Do you own an Android? If so, your phone may be vulnerable to hacking.
It appears that Android phones can be hacked due to a flaw in the operating system’s Stagefright media pack, leading to a vulnerability in any phone running versions of the Android operating system between 2.2 and 4.
That encompasses a huge number of Android devices, meaning users whose phones haven’t been patched run the risk of their privacy and safety being compromised.
As Forbes put it Monday “Nearly 1 billion cell phones could be hacked with one text,” making this one of the worst security holes in Android history.
Forbes’ Robert Hackett writes:
“Should a hacker learn someone’s cell phone number, all it takes is for that person to send a malware-laced Stagefright multimedia message to an affected phone in order to steal its data and photos or to hijack its microphone and camera, among other nefarious actions. Worse yet, a user might have no idea that his or her device has been compromised.”
ThreatPost, a site run by the Kaspersky Lab Security News Service, reports:
“Stagefright is an over-privileged application with system access on some devices, which enables privileges similar to apps with root access.”
Stagefright processes several common media formats, and is implemented in native C++ code, which makes it easier to manipulate.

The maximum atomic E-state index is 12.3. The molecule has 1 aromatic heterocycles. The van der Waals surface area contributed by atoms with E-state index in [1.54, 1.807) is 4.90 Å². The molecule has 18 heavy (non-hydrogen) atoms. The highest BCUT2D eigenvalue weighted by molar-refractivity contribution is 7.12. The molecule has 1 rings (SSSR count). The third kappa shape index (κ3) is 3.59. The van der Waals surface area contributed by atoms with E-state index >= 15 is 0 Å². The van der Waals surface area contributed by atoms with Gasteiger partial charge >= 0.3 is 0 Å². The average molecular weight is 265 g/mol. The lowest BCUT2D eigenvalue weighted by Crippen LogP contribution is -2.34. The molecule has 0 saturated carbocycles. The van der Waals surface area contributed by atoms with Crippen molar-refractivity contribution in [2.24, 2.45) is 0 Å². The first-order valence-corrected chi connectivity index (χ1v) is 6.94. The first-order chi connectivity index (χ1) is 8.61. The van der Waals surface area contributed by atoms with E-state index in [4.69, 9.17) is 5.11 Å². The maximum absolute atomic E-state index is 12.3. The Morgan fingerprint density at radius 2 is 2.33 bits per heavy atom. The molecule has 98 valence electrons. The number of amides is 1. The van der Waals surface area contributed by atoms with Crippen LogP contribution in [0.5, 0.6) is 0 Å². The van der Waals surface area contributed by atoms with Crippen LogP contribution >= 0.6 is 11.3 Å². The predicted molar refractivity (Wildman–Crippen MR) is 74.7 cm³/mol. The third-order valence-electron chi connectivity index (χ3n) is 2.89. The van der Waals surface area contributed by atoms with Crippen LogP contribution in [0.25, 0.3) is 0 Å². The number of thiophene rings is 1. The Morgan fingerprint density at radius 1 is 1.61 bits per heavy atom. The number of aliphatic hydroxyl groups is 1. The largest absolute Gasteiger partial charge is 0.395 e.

Researcher Josh Drake of Zimperium Mobile Security, also told ThreatPost:
“It’s a nasty attack vector. On some devices, [Stagefright] has access to the system group, which is right next to root—very close to root—so it should be easy to get root from system. And system runs a lot of stuff. You’d be able to monitor communication on the device and do nasty things.”
Chris Wysopal, the chief tech and information security officer at Veracode, told Forbes the vulnerabilities pose a security issue for users “since they can be impacted without having clicked on a link, opened a file or opened an SMS.”
On the company’s official blog, the Zimperium Mobile Security Team also explained:
“This vulnerability can be triggered while you sleep. Before you wake up, the attacker will remove any signs of the device being compromised and you will continue your day as usual – with a trojaned phone.”
Forbes said Drake reported the problems to Google this spring, and the company acted swiftly to find fixes for them. The company apparently added patches to its internal code branches within a matter of days. However, there’s a question whether all device manufacturers have adequately pushed these updates out to protect their customers.